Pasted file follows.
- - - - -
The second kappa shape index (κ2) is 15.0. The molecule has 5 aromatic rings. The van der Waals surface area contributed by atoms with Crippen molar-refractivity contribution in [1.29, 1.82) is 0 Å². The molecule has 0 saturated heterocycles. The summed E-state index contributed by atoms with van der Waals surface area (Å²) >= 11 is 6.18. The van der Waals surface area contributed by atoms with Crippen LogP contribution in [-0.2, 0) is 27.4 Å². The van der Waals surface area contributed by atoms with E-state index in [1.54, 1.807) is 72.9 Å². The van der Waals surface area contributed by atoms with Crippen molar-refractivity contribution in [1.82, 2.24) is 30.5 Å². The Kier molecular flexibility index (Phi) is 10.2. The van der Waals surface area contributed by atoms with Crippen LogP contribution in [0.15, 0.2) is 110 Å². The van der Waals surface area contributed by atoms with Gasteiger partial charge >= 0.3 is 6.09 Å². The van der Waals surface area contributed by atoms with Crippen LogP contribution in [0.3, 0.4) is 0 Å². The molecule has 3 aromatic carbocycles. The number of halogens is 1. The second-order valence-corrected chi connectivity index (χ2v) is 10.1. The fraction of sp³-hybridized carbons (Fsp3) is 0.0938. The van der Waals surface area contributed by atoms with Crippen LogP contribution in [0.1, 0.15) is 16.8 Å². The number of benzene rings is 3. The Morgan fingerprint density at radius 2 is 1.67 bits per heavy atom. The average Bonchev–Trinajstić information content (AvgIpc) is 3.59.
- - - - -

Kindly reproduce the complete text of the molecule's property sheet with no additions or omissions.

The second kappa shape index (κ2) is 15.0. The molecule has 5 aromatic rings. The van der Waals surface area contributed by atoms with Crippen molar-refractivity contribution in [1.29, 1.82) is 0 Å². The molecule has 0 saturated heterocycles. The summed E-state index contributed by atoms with van der Waals surface area (Å²) >= 11 is 6.18. The van der Waals surface area contributed by atoms with Crippen LogP contribution in [-0.2, 0) is 27.4 Å². The van der Waals surface area contributed by atoms with E-state index in [1.54, 1.807) is 72.9 Å². The van der Waals surface area contributed by atoms with Crippen molar-refractivity contribution in [1.82, 2.24) is 30.5 Å². The Kier molecular flexibility index (Phi) is 10.2. The van der Waals surface area contributed by atoms with Crippen LogP contribution in [0.15, 0.2) is 110 Å². The van der Waals surface area contributed by atoms with Gasteiger partial charge >= 0.3 is 6.09 Å². The van der Waals surface area contributed by atoms with Crippen LogP contribution in [0.3, 0.4) is 0 Å². The molecule has 3 aromatic carbocycles. The number of halogens is 1. The second-order valence-corrected chi connectivity index (χ2v) is 10.1. The fraction of sp³-hybridized carbons (Fsp3) is 0.0938. The van der Waals surface area contributed by atoms with Crippen LogP contribution in [0.1, 0.15) is 16.8 Å². The number of benzene rings is 3. The Morgan fingerprint density at radius 2 is 1.67 bits per heavy atom. The average Bonchev–Trinajstić information content (AvgIpc) is 3.59.